National Journal reports that after meeting with ExxonMobil CEO Rex Tillerson today, House Speaker Hastert “said Congress should concentrate on opening the Arctic National Wildlife Refuge to drilling rather than” the proposed $100 rebate to lower gas prices. If drilling is allowed, the Department of Energy has said that “even twenty years down the road, when Arctic Refuge oil is at or near peak production, gas prices would be affected by about a penny per gallon.”
Sen. Frank Lautenberg (D-NJ) today requested that the CIA provide a “national security damage assessment briefing” to senators about the damage that may have resulted from the Valerie Plame leak. MSNBC reported Monday that the leak harmed administration efforts to track Iran’s nuclear development.
on the conservative plan to amend the Constistution to ban gay marriage: “Some historian should really look at all of the proposals that have been forth throughout the history of our country for possible constitutional amendments. Maybe at some point in time there was one that was sillier than this one, but I don’t know of one.“
UPDATE: Contemporaneous media accounts (see here for example) report that Secada was singing “America the Beautiful,” not the national anthem. The story from Cox News below, reporting that Secada sang the national anthem in Spanish, appears to be in error. Read more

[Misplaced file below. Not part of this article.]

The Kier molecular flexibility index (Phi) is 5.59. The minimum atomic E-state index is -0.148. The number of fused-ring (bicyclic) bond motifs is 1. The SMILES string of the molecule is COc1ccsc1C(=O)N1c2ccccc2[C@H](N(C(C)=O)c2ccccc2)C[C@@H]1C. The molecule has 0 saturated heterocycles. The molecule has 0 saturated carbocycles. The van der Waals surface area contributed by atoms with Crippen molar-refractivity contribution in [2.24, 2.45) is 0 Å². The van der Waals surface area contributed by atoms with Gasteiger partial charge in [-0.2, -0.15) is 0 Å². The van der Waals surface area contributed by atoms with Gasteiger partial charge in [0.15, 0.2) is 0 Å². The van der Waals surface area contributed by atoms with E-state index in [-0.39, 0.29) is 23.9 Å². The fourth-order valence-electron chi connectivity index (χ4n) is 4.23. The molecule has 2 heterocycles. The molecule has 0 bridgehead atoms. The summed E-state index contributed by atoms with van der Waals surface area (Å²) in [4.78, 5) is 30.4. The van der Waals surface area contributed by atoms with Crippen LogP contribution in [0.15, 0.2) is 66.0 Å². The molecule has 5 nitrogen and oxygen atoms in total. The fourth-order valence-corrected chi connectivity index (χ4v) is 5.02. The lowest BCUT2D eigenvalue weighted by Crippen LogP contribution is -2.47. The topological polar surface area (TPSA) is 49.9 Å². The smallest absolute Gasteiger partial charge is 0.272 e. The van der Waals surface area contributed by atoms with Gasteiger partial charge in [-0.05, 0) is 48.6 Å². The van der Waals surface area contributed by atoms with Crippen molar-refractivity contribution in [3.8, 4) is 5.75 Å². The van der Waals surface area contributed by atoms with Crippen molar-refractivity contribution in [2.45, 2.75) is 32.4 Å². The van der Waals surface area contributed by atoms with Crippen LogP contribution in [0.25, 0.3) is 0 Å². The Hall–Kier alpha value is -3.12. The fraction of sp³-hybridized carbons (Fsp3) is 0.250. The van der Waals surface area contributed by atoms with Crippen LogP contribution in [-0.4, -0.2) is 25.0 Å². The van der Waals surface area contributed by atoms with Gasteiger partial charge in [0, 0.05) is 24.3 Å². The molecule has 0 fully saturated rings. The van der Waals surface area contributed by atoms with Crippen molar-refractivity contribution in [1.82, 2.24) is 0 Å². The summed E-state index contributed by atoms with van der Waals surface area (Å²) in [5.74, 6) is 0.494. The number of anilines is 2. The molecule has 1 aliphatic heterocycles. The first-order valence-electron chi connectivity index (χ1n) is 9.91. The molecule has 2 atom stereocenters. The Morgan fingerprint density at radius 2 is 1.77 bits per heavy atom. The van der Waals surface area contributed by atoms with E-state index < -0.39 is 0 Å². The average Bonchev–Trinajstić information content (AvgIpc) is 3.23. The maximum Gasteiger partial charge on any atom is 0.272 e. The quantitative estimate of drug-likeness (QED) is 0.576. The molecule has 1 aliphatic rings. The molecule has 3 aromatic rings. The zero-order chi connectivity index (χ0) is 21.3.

From a ThinkProgress commenter to the White House Press Briefing in just three hours. CNN’s Ed Henry is on the case:
HENRY: Scott, on Friday the president firmly said he believes the national anthem should be sung in English. Kevin Phillips, the Republican analyst, wrote a book called American Dynasty. And in there, he claims that, during the president’s 2000 campaign, he did sing The Star Spangled Banner in Spanish at some Hispanic festivals, various campaign events.
Are you aware that you recall that from the 2000 campaign?
MCCLELLAN: No, I don’t.
HENRY: Do you think that that would be counter to what the president laid out on Friday?
MCCLELLAN: I don’t recall that, and I’m not going to try and speculate on something I haven’t looked into.
More on this story coming shortly.
Lt. Gen. Victor Renuart, the director of planning for the Joint Chiefs of Staff, has spoken out on Iran:
Military action against Iran would be fraught with risk and would have repercussions across the region, a leading American general conceded.
“Any action militarily is very complicated,” Lt Gen Victor Renuart, the director of planning for the Joint Chiefs of Staff, told The Daily Telegraph.
“And any action by any country will have second-order effects, and that is a strong case to continue the diplomatic process and make it work.“
Gen. Renuart is the latest in a long line of national security experts and others warning of the dangers of a military strike on Iran, and emphasizing the importance of making diplomacy work. (Read the full list HERE.)